Let’s share a few examples. You can find as many as 12 people living in one room meant for one person. Their bed is six-spring triple bunk. Even in my secondary school days, I never saw triple bunk. What we were used to were double bunks. As Emeka, my old school mate who is now in Dubai, told me, “I was living in a two-bedroom flat with my family in Lagos. Now, see what I have been reduced to.”
Even at that, the rate does not come cheap. It is 3,500 dirham (about N150, 500)per month. Add this to electricity bill, which is about 1, 200 dirham (about N51, 600) per month and you have an idea of how expensive it is to live in Dubai. And this is even at the low cost area called Deira. The business these people do is another story for another day.
One other lesson we need to learn from this country is tolerance. Though largely a Muslim country, Christians are not hindered from practising their religion. The only thing is that Sunday is a normal working day. Both Christians and Muslims worship on Fridays. In fact, opposite St. Mary’s Catholic church is a mosque.
It is also a crime-free city. One can drop one’s bag in the street, come back the next day and still pick it up. This, perhaps, is because the people don’t tolerate any crime. Once you are caught, the law takes its course.
Here in our country, nobody sleeps with two eyes closed. If one is lucky to escape armed robbers, one may not be too lucky with kidnappers. Boko Haram has been terrorising the nation, killing and maiming people especially in the North.
We keep pretending that all is well. The United States issued a travel warning to her citizens in Nigeria. We said that was being alarmist. Niger Delta militants have threatened to resume hostilities if certain conditions were not met. We said they were disgruntled elements. In Port Harcourt, armed robbers shot and killed seven policemen escorting a bullion van and carted away a lot of money. We issued empty threats to them. The Federal Government said it would remove fuel subsidy and reintroduce toll plazas across the country. We punched the air and said over our dead bodies! State governments say they can’t pay minimum wage of N18,000. Abia’s solution to it was to sack non-indigenes working in the state.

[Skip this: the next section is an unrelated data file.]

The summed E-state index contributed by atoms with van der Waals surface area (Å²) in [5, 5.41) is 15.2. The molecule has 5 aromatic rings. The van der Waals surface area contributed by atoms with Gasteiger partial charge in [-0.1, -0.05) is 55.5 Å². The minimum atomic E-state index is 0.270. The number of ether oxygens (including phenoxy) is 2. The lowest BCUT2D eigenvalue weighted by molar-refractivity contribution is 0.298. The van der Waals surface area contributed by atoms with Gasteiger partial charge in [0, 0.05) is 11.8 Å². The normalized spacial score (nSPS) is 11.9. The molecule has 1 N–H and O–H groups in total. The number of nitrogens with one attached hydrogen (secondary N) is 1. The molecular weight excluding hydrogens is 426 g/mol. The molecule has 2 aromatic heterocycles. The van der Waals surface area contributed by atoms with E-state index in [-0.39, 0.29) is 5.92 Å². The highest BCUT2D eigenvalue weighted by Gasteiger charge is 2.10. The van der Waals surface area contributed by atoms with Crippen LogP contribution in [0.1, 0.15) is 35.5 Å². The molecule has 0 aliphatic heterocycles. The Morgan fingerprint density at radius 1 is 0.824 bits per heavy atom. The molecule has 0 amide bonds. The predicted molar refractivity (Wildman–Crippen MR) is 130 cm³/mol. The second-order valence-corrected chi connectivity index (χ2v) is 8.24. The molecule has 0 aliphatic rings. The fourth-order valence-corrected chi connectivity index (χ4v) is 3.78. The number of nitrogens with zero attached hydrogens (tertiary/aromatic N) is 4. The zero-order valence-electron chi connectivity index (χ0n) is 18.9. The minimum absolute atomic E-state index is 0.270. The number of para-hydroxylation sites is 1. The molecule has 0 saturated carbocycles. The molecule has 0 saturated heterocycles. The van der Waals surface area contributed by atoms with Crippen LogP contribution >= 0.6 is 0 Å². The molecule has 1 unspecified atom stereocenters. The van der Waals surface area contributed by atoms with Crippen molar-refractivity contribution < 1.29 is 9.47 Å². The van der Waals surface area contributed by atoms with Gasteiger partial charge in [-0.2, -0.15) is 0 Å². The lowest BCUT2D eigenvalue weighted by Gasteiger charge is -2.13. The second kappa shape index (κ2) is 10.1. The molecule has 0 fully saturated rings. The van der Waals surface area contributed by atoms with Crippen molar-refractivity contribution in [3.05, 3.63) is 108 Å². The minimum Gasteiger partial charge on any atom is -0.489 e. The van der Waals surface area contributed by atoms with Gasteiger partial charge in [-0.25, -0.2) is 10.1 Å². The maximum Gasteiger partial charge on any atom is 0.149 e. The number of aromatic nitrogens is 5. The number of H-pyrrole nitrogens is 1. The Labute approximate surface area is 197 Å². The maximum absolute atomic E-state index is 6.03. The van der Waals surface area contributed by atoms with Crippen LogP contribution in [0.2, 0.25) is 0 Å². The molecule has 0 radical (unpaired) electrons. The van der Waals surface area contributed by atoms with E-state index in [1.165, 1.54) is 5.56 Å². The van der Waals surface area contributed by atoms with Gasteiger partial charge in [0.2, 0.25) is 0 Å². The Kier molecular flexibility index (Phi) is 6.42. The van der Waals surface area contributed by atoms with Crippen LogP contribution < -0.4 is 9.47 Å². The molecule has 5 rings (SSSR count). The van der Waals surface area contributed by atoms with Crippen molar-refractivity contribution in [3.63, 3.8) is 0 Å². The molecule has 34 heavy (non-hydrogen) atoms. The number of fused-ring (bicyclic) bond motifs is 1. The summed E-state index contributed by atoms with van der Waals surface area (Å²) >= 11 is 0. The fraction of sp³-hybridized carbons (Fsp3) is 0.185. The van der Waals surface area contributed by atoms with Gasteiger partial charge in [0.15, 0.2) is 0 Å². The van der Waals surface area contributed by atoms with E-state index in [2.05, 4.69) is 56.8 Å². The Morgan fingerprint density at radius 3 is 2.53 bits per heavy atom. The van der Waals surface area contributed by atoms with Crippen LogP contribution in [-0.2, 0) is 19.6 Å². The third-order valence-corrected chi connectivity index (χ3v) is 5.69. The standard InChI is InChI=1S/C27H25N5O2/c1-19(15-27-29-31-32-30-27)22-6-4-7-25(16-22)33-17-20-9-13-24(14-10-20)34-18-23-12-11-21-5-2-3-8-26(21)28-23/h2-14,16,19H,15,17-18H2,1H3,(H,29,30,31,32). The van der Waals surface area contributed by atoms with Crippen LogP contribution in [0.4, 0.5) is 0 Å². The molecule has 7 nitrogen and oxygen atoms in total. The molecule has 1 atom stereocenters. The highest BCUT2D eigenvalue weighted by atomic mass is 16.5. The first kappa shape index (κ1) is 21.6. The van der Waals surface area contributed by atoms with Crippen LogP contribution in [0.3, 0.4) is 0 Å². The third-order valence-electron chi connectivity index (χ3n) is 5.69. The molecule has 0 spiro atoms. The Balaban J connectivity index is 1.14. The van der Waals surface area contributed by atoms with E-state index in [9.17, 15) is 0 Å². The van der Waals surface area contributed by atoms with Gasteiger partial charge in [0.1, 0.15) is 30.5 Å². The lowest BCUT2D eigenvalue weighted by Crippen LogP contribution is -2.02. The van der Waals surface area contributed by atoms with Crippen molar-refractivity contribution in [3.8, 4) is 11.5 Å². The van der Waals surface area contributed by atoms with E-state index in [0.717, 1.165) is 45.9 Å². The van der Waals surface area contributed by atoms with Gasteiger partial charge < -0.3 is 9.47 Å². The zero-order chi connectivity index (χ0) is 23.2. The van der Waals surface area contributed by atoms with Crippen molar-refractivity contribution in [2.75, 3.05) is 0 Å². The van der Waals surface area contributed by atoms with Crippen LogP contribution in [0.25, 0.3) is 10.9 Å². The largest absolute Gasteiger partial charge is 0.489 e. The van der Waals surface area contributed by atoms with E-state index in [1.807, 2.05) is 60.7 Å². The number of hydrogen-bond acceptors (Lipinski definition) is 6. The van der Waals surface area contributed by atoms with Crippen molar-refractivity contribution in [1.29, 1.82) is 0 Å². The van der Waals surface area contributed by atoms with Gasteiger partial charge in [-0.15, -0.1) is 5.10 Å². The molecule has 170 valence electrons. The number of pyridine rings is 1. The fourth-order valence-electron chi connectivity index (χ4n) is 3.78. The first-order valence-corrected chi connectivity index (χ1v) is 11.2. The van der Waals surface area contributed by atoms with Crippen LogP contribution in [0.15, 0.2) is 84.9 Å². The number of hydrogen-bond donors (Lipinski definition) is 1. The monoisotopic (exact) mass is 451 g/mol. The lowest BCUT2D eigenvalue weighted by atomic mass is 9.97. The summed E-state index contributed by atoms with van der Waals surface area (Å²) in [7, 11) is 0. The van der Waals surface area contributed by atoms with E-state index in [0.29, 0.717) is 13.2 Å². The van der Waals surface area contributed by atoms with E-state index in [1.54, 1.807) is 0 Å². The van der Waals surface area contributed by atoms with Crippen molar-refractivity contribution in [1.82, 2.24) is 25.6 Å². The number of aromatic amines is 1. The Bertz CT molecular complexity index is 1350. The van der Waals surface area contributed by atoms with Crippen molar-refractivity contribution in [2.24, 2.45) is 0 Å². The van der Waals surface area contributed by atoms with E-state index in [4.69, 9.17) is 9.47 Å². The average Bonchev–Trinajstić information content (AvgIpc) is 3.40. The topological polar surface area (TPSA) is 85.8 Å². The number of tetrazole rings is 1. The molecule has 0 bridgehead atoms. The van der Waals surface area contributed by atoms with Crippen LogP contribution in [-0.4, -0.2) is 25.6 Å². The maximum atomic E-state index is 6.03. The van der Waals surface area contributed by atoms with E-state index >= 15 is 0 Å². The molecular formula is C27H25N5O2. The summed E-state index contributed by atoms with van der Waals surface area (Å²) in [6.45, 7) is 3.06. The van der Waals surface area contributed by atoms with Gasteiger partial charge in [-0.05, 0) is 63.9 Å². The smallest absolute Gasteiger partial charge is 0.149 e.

We seem to be permanently unorganised and permanently unorganisable. Many of us have resigned themselves to fate. One of the songs we sang at the earlier-mentioned fellowship I attended, was, “I will never let you go unless you bless me…”
Let us resolve today not to let President Goodluck Jonathan go unless he provides a platform where Nigerians will discuss the basis for their continued existence. Let us not let the governors who have looted our treasury go unless they account for their stewardship. Let us not let the aviation minister go unless she brings sanity to the shame called international airports in Nigeria. Let us not let the local government chairmen go unless they tell us how they spend money they collect for the provision of infrastructure. Let us not let the Minister of Works rest unless he ensures that Benin-Ore Road ceases to be a death trap.
A few minutes after I came back home from Dubai, I heard a knock on my door. It was an evangelist from the Deeper Life Bible Church, Unity District, sharing hand bills. What was on offer? “Miraculous Visitation Crusade 2011.” It was at Toyin Street, Ikeja.
Let us ask ourselves why we always look for miracles instead of thinking deep about how to bless and liberate ourselves.